Written January 15, 2012
At first I didn't want to see this because I feared that it would be a hatchet job on Ms. Thatcher. The woman was incredible and I didn't want to see anything that didn't do her justice. At my husband's urgings, I decided to go. I hated the flashback method of telling her story and felt it was a little short sided in this wonderful woman whose leadership took Britain out of the worst modern recession and miserable unemployment at the hands of the trade unions. They left out a lot of her relationship with Ronald Reagan which was key to her story and forgot a quote for which she is best known. "The problem with socialsm is that eventually you run out of other people's money." Streep did a good job with the material, but I just felt it painted Mrs. Thatcher in an inaccurage light and was more politically correct than correct. I was getting annoyed with all the dementia cracks and flashbacks. It took away from what a great lady did.
Written January 23, 2012
What a way of destroying one of the most important characters in history... congratulations to Merryl Streep for the acting (really remarkable) but the story plot even if true is really bad. She had so many great things to be remembered by ... not this one for sure...
Written December 31, 2011
A great character study of margaret thatcher. the movie humanizes her, especially as she struggles with old age. meryl streep has another virtuoso performance BECOMING margaret thatcher. she picked up her accent, mannerisms, and gait.
Written January 23, 2012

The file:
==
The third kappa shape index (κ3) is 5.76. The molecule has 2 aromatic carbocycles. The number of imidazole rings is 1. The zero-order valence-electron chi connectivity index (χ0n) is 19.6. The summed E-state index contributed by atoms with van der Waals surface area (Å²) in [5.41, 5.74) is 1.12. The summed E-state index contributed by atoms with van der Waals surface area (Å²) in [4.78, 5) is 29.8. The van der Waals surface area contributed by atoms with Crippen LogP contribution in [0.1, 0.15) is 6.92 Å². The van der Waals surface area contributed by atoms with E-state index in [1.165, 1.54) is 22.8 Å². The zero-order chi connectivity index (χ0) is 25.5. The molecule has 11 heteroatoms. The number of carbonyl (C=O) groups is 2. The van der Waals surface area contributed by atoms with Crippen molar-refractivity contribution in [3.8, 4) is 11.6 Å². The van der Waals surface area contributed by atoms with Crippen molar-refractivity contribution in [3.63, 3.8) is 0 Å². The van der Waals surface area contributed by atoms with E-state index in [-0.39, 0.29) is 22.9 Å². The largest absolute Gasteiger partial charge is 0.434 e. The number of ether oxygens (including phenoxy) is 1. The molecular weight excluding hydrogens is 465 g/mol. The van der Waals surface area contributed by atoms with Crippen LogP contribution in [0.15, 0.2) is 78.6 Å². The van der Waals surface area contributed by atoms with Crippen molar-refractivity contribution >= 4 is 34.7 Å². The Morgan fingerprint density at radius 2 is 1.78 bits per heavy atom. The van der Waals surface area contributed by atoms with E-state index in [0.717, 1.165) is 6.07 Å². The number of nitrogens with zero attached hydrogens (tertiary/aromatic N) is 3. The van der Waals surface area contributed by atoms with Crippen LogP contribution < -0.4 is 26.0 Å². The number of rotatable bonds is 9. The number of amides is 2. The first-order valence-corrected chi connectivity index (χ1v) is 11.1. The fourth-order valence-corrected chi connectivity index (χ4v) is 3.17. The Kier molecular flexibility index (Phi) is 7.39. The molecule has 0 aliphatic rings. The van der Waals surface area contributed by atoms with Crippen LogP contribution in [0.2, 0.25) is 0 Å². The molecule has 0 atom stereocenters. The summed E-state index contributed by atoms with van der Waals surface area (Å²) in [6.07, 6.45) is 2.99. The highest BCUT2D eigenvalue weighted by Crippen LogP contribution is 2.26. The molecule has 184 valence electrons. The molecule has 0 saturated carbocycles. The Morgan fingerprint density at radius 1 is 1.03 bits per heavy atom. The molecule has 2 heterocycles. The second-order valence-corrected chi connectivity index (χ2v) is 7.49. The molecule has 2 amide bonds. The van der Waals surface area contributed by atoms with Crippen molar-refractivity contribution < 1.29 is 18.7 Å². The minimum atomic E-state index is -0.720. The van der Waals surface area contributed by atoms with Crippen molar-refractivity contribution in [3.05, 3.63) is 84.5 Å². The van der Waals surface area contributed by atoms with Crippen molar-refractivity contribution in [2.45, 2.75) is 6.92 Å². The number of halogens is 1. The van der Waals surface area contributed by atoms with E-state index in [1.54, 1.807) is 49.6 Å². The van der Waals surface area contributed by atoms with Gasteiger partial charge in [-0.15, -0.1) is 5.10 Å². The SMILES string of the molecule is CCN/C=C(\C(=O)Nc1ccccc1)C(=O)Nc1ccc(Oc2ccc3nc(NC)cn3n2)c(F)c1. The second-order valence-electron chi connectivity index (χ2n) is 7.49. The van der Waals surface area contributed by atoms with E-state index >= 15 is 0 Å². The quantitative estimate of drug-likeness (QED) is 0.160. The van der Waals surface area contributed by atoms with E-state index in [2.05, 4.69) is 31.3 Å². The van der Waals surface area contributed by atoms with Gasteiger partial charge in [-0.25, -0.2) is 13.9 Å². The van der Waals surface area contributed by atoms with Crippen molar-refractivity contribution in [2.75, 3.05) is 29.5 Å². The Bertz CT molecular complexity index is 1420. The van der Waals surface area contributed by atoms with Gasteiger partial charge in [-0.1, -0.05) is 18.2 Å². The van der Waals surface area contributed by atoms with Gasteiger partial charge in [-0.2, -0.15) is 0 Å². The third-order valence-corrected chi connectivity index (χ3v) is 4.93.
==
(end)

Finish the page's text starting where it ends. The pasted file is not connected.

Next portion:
Meryl Streep is absolutely amazing in this role. Margaret Thatcher is not a person for whom I had much admiration, but she was complex and interesting.
Parts of this film made me teary, parts made me furious, and parts were simply entertaining. I highly recommend it.
Written January 16, 2012
In the Iron Lady, Meryl Streep portrays Thatcher as an old women that suffers from hallucinations, in particular of her husband Denis. Thatcher's political life is dealt with superficially and important parts such as her relationship with Reagan, and Gorbachev and her icy relationship with the Queen are missing. As Thatcher, the Prime Minister, Streep comes across as a prissy headmistress. She fails to capture the deep resonant voice, the force of conviction and strength of personality that made Thatcher such a formidable and feared politician.
The Iron Lady is a cruel movie. Rather than focusing on her strong moments or giving insight into her time as Prime Minister, the film emphasizes her mental decline and puts forth the notion that the dementia of former leaders can be put in the public domain for everyone to see. Irrespective of one's view of Thatcher, granting human beings a sense of privacy and respect in old age should be key to what a civilized society is all about.